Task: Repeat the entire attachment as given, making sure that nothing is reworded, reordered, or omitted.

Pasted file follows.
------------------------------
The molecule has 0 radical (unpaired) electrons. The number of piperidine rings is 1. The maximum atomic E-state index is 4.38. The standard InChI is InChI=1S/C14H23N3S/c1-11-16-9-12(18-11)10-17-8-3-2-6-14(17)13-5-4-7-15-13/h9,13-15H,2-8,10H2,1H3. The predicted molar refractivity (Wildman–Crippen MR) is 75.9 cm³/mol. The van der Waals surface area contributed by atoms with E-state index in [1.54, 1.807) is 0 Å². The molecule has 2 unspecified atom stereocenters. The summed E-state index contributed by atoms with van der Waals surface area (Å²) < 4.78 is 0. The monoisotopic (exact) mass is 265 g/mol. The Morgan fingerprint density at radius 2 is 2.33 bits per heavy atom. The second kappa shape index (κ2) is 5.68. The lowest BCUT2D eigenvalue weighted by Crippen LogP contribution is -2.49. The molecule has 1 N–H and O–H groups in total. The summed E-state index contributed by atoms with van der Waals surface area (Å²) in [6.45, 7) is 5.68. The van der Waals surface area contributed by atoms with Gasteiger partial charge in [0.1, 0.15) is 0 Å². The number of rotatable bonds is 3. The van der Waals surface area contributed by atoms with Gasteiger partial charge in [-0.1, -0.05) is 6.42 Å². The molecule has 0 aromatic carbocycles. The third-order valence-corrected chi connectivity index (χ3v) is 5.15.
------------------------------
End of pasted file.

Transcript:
The molecule has 0 radical (unpaired) electrons. The number of piperidine rings is 1. The maximum atomic E-state index is 4.38. The standard InChI is InChI=1S/C14H23N3S/c1-11-16-9-12(18-11)10-17-8-3-2-6-14(17)13-5-4-7-15-13/h9,13-15H,2-8,10H2,1H3. The predicted molar refractivity (Wildman–Crippen MR) is 75.9 cm³/mol. The van der Waals surface area contributed by atoms with E-state index in [1.54, 1.807) is 0 Å². The molecule has 2 unspecified atom stereocenters. The summed E-state index contributed by atoms with van der Waals surface area (Å²) < 4.78 is 0. The monoisotopic (exact) mass is 265 g/mol. The Morgan fingerprint density at radius 2 is 2.33 bits per heavy atom. The second kappa shape index (κ2) is 5.68. The lowest BCUT2D eigenvalue weighted by Crippen LogP contribution is -2.49. The molecule has 1 N–H and O–H groups in total. The summed E-state index contributed by atoms with van der Waals surface area (Å²) in [6.45, 7) is 5.68. The van der Waals surface area contributed by atoms with Gasteiger partial charge in [0.1, 0.15) is 0 Å². The number of rotatable bonds is 3. The van der Waals surface area contributed by atoms with Gasteiger partial charge in [-0.1, -0.05) is 6.42 Å². The molecule has 0 aromatic carbocycles. The third-order valence-corrected chi connectivity index (χ3v) is 5.15.